Consultation on civil sanctions for offshore environmental law breaches

United Kingdom

The Department for Business, Energy and Industrial Strategy (BEIS) is conducting an informal consultation on the Offshore Petroleum Regulator for Environment & Decommissioning’s (OPRED) proposal to introduce The Offshore Environmental Civil Sanctions Regulations 2018. This targets offshore oil and gas installations engaged in hydrocarbon-related operations on applicable territorial waters and the UK Continental Shelf. Under the proposal, OPRED will have the power to impose financial civil penalties on offshore oil and gas companies contravening specified provisions in existing environmental legislation. OPRED must be satisfied after investigations that one of the existing relevant regulatory provisions has been contravened. OPRED will operate to the criminal standard of proof whereby it needs to be satisfied beyond all reasonable doubt that a breach occurred.

Currently the targeted breaches can only be dealt with by way of criminal prosecution and criminal penalties. The monetary civil penalties are designed to be imposed instead of, rather than in addition to, criminal prosecution. The civil sanctions will be available in addition to the criminal sanctions, thus expanding OPRED’s existing powers and allowing for a more proportionate enforcement response. It is proposed that criminal prosecutions will be retained for the most serious breaches only.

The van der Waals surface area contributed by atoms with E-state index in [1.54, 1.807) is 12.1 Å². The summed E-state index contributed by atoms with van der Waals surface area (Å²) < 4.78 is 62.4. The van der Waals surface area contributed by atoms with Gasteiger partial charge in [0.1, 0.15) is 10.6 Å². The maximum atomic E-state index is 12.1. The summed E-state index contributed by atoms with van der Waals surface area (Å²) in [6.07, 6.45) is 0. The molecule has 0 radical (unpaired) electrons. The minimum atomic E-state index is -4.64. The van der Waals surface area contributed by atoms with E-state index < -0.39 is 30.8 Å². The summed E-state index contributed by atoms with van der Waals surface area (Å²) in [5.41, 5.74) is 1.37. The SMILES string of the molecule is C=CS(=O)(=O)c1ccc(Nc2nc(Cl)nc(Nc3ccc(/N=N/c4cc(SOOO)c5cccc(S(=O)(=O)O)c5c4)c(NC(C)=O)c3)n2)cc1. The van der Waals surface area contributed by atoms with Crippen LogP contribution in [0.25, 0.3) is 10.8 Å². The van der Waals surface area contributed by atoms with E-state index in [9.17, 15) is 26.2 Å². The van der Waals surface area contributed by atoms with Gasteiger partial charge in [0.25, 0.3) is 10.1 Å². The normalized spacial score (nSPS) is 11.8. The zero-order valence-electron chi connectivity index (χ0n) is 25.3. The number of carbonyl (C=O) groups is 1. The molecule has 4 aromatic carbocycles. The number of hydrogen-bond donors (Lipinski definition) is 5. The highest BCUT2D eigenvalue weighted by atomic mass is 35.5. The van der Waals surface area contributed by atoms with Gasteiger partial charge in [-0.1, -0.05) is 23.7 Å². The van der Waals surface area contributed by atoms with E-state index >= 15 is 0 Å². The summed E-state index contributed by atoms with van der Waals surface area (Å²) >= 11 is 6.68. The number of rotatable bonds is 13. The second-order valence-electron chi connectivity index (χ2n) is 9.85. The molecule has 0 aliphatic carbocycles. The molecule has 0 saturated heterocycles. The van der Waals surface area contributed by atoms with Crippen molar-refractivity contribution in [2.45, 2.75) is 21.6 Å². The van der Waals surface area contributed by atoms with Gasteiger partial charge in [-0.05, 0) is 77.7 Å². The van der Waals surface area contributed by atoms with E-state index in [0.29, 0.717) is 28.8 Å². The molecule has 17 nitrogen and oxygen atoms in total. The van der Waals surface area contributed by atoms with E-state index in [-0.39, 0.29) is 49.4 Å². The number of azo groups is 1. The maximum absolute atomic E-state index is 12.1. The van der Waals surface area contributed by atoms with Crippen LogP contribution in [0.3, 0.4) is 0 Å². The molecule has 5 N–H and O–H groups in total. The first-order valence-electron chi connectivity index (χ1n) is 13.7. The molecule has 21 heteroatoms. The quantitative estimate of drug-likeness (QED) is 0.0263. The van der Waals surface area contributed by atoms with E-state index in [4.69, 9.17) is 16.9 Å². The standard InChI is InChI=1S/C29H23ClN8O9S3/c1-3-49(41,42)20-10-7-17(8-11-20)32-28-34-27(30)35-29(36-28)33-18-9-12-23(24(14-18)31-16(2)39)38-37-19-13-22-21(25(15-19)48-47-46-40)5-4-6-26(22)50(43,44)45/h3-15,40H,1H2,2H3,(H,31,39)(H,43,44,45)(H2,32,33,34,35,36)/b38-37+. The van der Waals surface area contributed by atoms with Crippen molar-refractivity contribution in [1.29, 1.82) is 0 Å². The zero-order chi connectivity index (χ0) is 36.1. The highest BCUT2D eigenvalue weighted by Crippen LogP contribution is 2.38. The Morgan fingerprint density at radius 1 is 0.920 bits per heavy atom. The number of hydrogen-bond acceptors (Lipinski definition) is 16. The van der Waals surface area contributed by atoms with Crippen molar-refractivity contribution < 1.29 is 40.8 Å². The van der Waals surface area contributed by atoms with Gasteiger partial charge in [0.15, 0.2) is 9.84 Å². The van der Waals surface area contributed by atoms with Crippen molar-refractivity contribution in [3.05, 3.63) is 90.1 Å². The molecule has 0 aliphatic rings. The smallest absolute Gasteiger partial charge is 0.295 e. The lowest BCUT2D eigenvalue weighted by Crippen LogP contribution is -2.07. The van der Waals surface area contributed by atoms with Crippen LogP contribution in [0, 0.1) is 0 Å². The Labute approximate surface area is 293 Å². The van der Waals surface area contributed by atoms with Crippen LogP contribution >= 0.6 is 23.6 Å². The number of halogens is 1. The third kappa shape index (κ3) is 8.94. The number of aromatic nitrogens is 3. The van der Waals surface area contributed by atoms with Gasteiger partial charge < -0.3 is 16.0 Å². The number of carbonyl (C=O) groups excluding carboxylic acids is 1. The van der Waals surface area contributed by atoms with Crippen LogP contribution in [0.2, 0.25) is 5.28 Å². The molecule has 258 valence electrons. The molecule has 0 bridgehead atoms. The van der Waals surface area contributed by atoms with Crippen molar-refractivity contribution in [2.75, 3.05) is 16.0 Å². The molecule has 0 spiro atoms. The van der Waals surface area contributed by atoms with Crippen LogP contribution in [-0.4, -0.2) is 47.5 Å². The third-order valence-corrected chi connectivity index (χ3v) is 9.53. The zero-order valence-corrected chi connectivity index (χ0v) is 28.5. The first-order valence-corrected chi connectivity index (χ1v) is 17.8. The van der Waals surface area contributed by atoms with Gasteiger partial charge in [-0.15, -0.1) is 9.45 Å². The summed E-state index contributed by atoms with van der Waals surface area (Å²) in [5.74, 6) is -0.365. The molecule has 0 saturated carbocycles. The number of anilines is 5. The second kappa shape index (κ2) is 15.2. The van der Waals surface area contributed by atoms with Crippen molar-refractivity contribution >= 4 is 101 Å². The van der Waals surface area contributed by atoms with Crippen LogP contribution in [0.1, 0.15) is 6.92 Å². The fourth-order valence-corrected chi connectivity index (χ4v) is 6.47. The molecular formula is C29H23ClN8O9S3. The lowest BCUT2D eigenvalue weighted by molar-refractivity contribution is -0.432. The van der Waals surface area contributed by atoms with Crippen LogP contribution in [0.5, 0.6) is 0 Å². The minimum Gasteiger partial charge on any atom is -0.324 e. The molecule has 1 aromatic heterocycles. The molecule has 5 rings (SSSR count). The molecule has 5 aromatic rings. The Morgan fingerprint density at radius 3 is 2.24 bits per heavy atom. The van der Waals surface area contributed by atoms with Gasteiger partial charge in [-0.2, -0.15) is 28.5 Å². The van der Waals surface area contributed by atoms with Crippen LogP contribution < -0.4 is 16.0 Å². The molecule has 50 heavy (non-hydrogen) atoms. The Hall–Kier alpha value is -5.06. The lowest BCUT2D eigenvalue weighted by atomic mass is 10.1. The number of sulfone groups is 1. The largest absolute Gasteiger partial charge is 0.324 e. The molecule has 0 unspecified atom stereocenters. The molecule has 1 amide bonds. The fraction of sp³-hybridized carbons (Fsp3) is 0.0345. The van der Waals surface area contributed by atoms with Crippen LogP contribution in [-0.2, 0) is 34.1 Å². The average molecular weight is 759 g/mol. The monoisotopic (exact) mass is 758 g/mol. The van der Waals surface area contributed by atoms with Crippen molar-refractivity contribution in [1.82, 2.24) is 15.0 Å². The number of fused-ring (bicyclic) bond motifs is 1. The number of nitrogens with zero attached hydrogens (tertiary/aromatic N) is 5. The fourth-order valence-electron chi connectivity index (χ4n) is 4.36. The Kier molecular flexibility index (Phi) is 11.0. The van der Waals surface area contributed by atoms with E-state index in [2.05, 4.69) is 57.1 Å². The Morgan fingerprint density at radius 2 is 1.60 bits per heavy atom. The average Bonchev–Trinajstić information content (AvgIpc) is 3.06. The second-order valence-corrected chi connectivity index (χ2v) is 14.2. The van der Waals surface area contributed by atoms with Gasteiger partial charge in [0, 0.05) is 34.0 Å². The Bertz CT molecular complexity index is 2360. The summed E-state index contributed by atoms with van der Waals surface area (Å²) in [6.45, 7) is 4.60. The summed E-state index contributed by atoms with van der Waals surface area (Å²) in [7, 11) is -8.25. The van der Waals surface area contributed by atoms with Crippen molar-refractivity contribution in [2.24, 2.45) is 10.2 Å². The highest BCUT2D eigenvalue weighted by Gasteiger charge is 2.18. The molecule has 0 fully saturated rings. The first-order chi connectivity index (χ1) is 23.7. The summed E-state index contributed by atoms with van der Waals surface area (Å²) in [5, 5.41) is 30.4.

Sanctions will be imposed in line with OPRED’s enforcement policy and will depend upon the regulation being breached and the nature of the contravention.


Fixed monetary penalties

Fixed monetary penalties apply to the majority of breaches and range from £500 to £2,500. When satisfied that an offence has been committed, OPRED will issue a notice of intent setting out the amount of the sanction and the grounds upon which it is to be imposed. A discount is applied if the operator pays within 28 days. By paying two-thirds of the stated amount, the liability can be discharged. Alternatively, the operator may submit written representations within the 28 days, setting out why he should not be sanctioned.

Once the 28 days have elapsed, OPRED will take account of any representations made and decide whether to impose the sanction. Where imposed, OPRED will issue a final notice detailing its grounds, how payment should be made, the rights of appeal and consequences of non-payment.

Variable monetary penalties

Variable monetary penalties, resulting from and influenced by aggravating and mitigating factors, range from £5,000 - £50,000 for the most serious offences.

Aggravating factors include the nature of non-compliance, the financial gain and level of harm to the environment resulting therefrom as well as the conduct of the operator after identification of non-compliance. Where the breach is not remedied urgently and/or causes environmental harm, it can be expected that the maximum variable monetary penalty will be imposed.

Mitigating factors include swift action taken to comply and to eliminate, repair or reduce any harm to the environment. A good compliance record and whether the breach has been reported voluntarily will also be taken into account. Mitigating factors can reduce the starting point of £5,000 down to either the level of a fixed monetary penalty for that offence or to £2,500 where there is none.